The Mayfair & Marylebone Guide
Home to some of the world’s best hotels like The Dorchester and The Berkeley, all the major international galleries and auction houses, designer flagships, exclusive private clubs, and many of the Michelin star restaurants, Mayfair has always been a haven for the well-heeled, though Marylebone is quickly catching up. Ever since Andre Balasz’ Chiltern Firehouse landed in this quiet neighborhood, the scene has completely transformed, with many of the big names and starry arrivals clamoring to open here.
Picturehouse Cinema CentralGreat Windmill St. & Shaftesbury Ave., Piccadilly | +44.87.1902.5747
Picturehouse is known for taking old movie theaters and jazzing them up with plush decor, all-day cafés, and bars. The newest of the group, right smack in central London in the Trocadero is no exception, with a much more contemporary look that makes you feel like you've walked into a big, clubby bar rather than a movie theater. You sort of have, in that the top floor is an exclusive member's bar with a terrace that provides great views of the bustling surroundings. And oh, there's the seven theaters themselves which have undergone a massive renovation and now have comfier red velvet seats and better screens (with cool retro curtains).
David Zwirner Gallery24 Grafton St., Mayfair | +44.20.3538.3165
The London branch of this NYC-based gallery operates out of an elegantly restored Georgian townhouse in Mayfair. It's a fittingly grand setting considering David Zwirner's stable of contemporary artists is impressive to say the least: Francys Alÿs, Jockum Nordström, and Luc Tuymans have all shown here.
Hauser & Wirth23 Savile Row, Mayfair | +44.207.287.2300
With successful gallery outposts in New York, Zurich, and London, Hauser & Wirth is one of the most respected names in contemporary art. Rather than rely solely on the heavy hitters (Louise Bourgeoise, Dan Graham, Eva Hesse's estate), they give wall space to up-and-coming talent like Rashid Johnson and Bharti Kher, too.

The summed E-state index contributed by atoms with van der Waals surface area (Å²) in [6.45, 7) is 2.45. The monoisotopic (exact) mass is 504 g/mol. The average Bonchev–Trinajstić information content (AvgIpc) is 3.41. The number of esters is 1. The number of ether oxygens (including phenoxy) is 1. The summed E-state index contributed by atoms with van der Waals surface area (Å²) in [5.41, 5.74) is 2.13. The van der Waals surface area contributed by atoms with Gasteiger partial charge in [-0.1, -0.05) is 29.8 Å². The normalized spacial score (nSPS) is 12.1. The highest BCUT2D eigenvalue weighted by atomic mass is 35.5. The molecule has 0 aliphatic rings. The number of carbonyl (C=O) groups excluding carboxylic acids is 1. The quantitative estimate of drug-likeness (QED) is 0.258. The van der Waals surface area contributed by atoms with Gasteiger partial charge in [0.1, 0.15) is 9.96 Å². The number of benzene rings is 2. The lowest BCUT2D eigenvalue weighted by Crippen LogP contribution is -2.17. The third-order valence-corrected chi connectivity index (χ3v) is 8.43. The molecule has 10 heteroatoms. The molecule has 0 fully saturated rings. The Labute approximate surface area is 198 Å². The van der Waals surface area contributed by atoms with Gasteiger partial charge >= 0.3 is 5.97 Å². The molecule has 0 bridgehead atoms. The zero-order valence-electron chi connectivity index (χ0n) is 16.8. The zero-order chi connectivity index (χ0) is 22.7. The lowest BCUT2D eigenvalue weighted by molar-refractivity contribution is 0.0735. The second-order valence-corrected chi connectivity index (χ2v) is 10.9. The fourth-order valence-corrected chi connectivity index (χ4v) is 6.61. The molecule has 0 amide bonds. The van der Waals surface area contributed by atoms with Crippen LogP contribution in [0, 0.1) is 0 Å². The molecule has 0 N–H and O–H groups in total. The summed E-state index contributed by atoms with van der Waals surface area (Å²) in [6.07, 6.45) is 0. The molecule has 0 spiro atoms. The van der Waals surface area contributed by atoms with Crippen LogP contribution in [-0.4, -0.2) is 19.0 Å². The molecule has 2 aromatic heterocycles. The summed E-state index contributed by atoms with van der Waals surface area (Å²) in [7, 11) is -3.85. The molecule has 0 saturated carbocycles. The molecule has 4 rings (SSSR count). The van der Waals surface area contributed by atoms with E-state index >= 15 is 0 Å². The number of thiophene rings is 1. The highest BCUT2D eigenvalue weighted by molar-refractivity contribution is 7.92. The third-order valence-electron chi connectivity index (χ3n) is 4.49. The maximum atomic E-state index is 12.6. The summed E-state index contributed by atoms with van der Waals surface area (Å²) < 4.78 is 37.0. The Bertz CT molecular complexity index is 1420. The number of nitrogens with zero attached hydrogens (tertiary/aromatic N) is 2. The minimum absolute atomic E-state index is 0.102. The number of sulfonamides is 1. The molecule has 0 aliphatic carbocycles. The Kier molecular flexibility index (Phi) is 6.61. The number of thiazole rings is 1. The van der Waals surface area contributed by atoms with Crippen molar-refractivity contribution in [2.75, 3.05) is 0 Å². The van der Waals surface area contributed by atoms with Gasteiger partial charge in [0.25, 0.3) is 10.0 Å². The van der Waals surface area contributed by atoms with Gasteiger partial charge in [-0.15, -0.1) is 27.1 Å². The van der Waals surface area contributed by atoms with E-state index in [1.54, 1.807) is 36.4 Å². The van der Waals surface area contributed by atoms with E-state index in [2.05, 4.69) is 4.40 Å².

Royal AcademyBurlington House, Picadilly | +44.20.7300.8000
With graduates like J.M.W. Turner, David Hockney, John Constable and many, many others, The Royal Academy is simultaneously one of England's most competitive art schools and also one of its most inventive exhibition spaces. The students and remarkable-in-their-own-right faculty make the Academy more of a community rather than just a space to experience great art. Don't miss their annual Summer Exhibition: A tradition since 1769(!), it's an enormous open-entry show with submissions from around the world that's meant to offer insight into future art-world trends.
Timothy Taylor Gallery15 Carlos Pl., Mayfair | +44.20.7409.3344
Step through the door of this beautiful Mayfair building and into a super sleek space for some great modern and contemporary art. There are some big names here, including Andy Warhol.
The Wallace CollectionHertford House, Manchester Square, Marylebone | +44.20.7563.9500
A family of great art collectors—the Marquesses of Hertford and Sir Richard Wallace—accumulated art by some of the world's most renowned artists of the 14th to the 19th centuries. Work by Titian, Rembrandt, Rubens, Fragonard, and Watteau is all displayed in their former home. Major pluses: Admission is free and the cafe is stunning.
Phillips de Pury Auctions30 Berkeley Sq., Mayfair | +44.20.7318.4010
This fabled house offers exhibitions and auctions of a diverse range of modern art, design, photography, and jewelry. The expansive building, right on Berkeley Square is a thing of beauty in and of itself.
Lyndsey Ingram20 Bourdon St., Mayfair | +44.20.7629.8849
London is so packed with incredible galleries and cultural institutions that it’s daunting to know even where to begin. Which is why we’d point you here. Lynsey Ingram’s tiny gallery is almost hidden down Bourdon Street, but once you find it, you’ll discover an exciting collection of post-war prints from artists like Francis Bacon, Will Cotton, and Peter Doig. Ingram worked for Sotheby’s for years before going it alone, and her knowledge and eye is evident here. And aside from the art, it’s stocked with catalogues and comfy chairs, and Ingram herself is usually on hand for any questions about the works you find most interesting.